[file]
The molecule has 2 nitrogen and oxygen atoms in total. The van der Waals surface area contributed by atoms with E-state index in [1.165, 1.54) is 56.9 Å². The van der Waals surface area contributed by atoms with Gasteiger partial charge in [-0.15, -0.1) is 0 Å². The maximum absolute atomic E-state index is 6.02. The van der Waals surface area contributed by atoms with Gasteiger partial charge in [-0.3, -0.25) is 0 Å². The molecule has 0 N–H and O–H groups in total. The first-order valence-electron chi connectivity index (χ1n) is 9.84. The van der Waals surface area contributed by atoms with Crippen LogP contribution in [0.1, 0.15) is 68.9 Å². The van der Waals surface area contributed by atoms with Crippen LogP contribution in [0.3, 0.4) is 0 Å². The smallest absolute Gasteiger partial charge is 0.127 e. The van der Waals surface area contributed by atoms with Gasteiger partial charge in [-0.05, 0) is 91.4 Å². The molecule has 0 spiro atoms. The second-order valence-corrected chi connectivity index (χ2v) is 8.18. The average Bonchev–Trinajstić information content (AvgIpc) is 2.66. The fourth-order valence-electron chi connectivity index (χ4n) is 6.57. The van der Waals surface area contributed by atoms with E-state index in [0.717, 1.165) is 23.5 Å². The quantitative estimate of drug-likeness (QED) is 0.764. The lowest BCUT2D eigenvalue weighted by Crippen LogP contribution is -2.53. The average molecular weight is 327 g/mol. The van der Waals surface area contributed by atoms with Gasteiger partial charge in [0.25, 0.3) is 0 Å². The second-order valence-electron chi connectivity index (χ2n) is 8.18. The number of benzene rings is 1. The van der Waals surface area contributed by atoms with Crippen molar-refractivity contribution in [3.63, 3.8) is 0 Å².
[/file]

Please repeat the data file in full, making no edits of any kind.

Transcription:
The molecule has 2 nitrogen and oxygen atoms in total. The van der Waals surface area contributed by atoms with E-state index in [1.165, 1.54) is 56.9 Å². The van der Waals surface area contributed by atoms with Gasteiger partial charge in [-0.15, -0.1) is 0 Å². The maximum absolute atomic E-state index is 6.02. The van der Waals surface area contributed by atoms with Gasteiger partial charge in [-0.3, -0.25) is 0 Å². The molecule has 0 N–H and O–H groups in total. The first-order valence-electron chi connectivity index (χ1n) is 9.84. The van der Waals surface area contributed by atoms with Crippen LogP contribution in [0.1, 0.15) is 68.9 Å². The van der Waals surface area contributed by atoms with Crippen LogP contribution in [0.3, 0.4) is 0 Å². The smallest absolute Gasteiger partial charge is 0.127 e. The van der Waals surface area contributed by atoms with Gasteiger partial charge in [-0.05, 0) is 91.4 Å². The molecule has 0 spiro atoms. The second-order valence-corrected chi connectivity index (χ2v) is 8.18. The average Bonchev–Trinajstić information content (AvgIpc) is 2.66. The fourth-order valence-electron chi connectivity index (χ4n) is 6.57. The van der Waals surface area contributed by atoms with E-state index in [0.717, 1.165) is 23.5 Å². The quantitative estimate of drug-likeness (QED) is 0.764. The lowest BCUT2D eigenvalue weighted by Crippen LogP contribution is -2.53. The average molecular weight is 327 g/mol. The van der Waals surface area contributed by atoms with Gasteiger partial charge in [0.25, 0.3) is 0 Å². The second-order valence-electron chi connectivity index (χ2n) is 8.18. The number of benzene rings is 1. The van der Waals surface area contributed by atoms with Crippen molar-refractivity contribution in [3.63, 3.8) is 0 Å².